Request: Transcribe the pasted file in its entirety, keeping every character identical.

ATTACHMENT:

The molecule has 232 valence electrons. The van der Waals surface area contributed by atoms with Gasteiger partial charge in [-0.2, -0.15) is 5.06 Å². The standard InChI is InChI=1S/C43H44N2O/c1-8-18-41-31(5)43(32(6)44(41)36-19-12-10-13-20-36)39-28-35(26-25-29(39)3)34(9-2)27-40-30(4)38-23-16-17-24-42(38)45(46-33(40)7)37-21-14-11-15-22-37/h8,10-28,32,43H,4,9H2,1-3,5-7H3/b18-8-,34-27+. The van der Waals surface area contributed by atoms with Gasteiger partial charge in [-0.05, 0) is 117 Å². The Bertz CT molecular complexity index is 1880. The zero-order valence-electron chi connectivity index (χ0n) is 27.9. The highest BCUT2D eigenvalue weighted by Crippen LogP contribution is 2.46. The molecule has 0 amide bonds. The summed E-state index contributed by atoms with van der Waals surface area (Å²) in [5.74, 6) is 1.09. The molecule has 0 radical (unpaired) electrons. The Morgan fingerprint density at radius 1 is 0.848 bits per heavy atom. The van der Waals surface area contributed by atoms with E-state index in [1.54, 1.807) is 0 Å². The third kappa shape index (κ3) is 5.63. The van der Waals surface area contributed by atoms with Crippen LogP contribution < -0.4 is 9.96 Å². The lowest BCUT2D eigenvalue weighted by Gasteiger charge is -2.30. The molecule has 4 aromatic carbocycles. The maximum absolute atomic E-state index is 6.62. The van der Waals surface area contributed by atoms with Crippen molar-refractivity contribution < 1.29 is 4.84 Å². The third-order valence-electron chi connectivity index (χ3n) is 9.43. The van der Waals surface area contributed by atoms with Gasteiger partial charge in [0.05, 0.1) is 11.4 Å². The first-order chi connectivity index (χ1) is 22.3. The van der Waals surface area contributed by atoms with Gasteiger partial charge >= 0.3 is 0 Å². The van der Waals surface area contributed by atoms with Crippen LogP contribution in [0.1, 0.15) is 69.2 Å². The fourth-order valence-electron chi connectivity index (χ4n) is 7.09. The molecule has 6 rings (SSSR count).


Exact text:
The molecule has 232 valence electrons. The van der Waals surface area contributed by atoms with Gasteiger partial charge in [-0.2, -0.15) is 5.06 Å². The standard InChI is InChI=1S/C43H44N2O/c1-8-18-41-31(5)43(32(6)44(41)36-19-12-10-13-20-36)39-28-35(26-25-29(39)3)34(9-2)27-40-30(4)38-23-16-17-24-42(38)45(46-33(40)7)37-21-14-11-15-22-37/h8,10-28,32,43H,4,9H2,1-3,5-7H3/b18-8-,34-27+. The van der Waals surface area contributed by atoms with Gasteiger partial charge in [-0.05, 0) is 117 Å². The Bertz CT molecular complexity index is 1880. The zero-order valence-electron chi connectivity index (χ0n) is 27.9. The highest BCUT2D eigenvalue weighted by Crippen LogP contribution is 2.46. The molecule has 0 amide bonds. The summed E-state index contributed by atoms with van der Waals surface area (Å²) in [5.74, 6) is 1.09. The molecule has 0 radical (unpaired) electrons. The Morgan fingerprint density at radius 1 is 0.848 bits per heavy atom. The van der Waals surface area contributed by atoms with E-state index in [1.54, 1.807) is 0 Å². The third kappa shape index (κ3) is 5.63. The van der Waals surface area contributed by atoms with Crippen LogP contribution < -0.4 is 9.96 Å². The lowest BCUT2D eigenvalue weighted by Gasteiger charge is -2.30. The molecule has 4 aromatic carbocycles. The maximum absolute atomic E-state index is 6.62. The van der Waals surface area contributed by atoms with Crippen molar-refractivity contribution < 1.29 is 4.84 Å². The third-order valence-electron chi connectivity index (χ3n) is 9.43. The van der Waals surface area contributed by atoms with Gasteiger partial charge in [0.05, 0.1) is 11.4 Å². The first-order chi connectivity index (χ1) is 22.3. The van der Waals surface area contributed by atoms with Gasteiger partial charge >= 0.3 is 0 Å². The van der Waals surface area contributed by atoms with Crippen LogP contribution in [0.1, 0.15) is 69.2 Å². The fourth-order valence-electron chi connectivity index (χ4n) is 7.09. The molecule has 6 rings (SSSR count).